E-Learning Alliance Conference (2) four generations

Jenny Emby from Skillsoft gave a breakdown of the four generations in the workplace, and their characteristic attitudes to work and learning.  This sort of breakdown is quite ubiquitous suddenly and I wonder what hard stats are behind it or if it's all just informed speculation.
 
I don't remember the exact ages she gave the groups but the most interesting part was about their relation to each other.
 
The 'silent generation' in the workplace – those in their 60s and over, grew up in in a world where a job was not something to take for granted and poverty was just a paypacket away. So you do what you're told, work hard and respect hierarchy. They built the big companies and institutions that many of us work in, they set the tone and ethos.
 
The Baby Boomers – now aged 44-62 – were brought up in relative affluence; what they look for in a job is not survival but fulfilment. They are more relaxed in their attitude to hierarchy and more questioning of authority but still tend to work within the values of their parents' generation. These are the people who currently run the companies the 'silent generation' built.
 
Gen X and Gen Y (under 43 and under 27?) keep work at arm's length. Work is an aspect – one aspect – of their social life. Employer loyalty is low, career loyalty isn't an issue  and if they don't get what they want from a job, they'll move on.
 
In terms of learning, the Boomers are used to, and often don't see beyond, the top-down approach of 'here is information – memorise it and do the job correctly as instructed'.  Gen X and Y don't want to wait for the Truth to be handed down from senior management. If they need to know something they'll find someone who knows it and will then share it.  This is a generalisation, but there seems to be evidence to support it. Also, interestingly, that young people's brains are becoming wired differently as a result of (and in support of) multi-tasking in a way that older brains are not. One trainer in my group spoke of realising that a course member looking at his laptop while the trainer was speaking wasn't being insulting – he was taking it in while holding an MSN conversation.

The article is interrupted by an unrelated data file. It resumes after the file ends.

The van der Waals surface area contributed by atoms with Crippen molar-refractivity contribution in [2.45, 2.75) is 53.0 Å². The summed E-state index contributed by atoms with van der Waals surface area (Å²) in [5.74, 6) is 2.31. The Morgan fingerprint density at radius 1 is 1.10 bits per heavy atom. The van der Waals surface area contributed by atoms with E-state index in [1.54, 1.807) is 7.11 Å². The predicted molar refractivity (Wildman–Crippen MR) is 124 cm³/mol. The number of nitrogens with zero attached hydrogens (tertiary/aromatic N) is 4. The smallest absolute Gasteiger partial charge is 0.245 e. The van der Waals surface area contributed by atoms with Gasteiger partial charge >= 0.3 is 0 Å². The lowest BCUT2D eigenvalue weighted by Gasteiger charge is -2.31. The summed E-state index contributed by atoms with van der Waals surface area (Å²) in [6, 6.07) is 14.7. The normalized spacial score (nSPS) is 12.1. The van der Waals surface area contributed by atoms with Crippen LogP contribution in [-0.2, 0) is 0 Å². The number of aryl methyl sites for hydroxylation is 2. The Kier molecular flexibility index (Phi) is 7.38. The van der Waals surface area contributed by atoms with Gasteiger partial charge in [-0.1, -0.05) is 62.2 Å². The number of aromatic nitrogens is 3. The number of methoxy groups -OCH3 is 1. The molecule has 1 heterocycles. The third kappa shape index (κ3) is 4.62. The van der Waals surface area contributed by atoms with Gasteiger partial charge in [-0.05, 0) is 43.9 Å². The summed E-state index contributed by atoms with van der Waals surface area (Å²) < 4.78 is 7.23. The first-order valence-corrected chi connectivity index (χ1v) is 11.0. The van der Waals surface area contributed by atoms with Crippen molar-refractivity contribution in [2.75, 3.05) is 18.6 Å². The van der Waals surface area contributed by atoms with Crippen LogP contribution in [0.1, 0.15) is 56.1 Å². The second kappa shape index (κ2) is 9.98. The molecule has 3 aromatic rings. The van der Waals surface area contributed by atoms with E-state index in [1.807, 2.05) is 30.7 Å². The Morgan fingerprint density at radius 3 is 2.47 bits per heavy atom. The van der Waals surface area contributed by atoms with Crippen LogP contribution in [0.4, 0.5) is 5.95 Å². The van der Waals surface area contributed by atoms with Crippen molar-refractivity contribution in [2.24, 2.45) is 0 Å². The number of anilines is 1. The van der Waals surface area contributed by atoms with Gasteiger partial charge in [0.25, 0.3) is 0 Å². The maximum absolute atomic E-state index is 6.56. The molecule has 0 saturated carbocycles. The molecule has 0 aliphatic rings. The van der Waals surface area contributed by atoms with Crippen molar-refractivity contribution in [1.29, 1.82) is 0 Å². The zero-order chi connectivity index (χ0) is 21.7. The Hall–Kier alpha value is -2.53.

A later speaker, Graeme Duncan of Caspian Learning, had less confidence in age as the crucial factor and more in how 'tech-savvy' a person was; many older people are more up on social networking than some younger people.  

1 thought on “E-Learning Alliance Conference (2) four generations”

  1. It would appear that ‘muti-tasking’ isn’t really parallel processing, but swapping between tasks, often to the detriment of both. Good research, often on the back of using mobiles when driving etc, has shown that the multi-tasking referred to here by young people is a bit of a myth.
    What I think they do is swap quickly between tasks, based on lower boredom thresholds. Let’s face it, there’s plenty of those opportunities in training.
    Thanks for this useful summary of the event. I was due to attend but had a family holiday booked.

Comments are closed.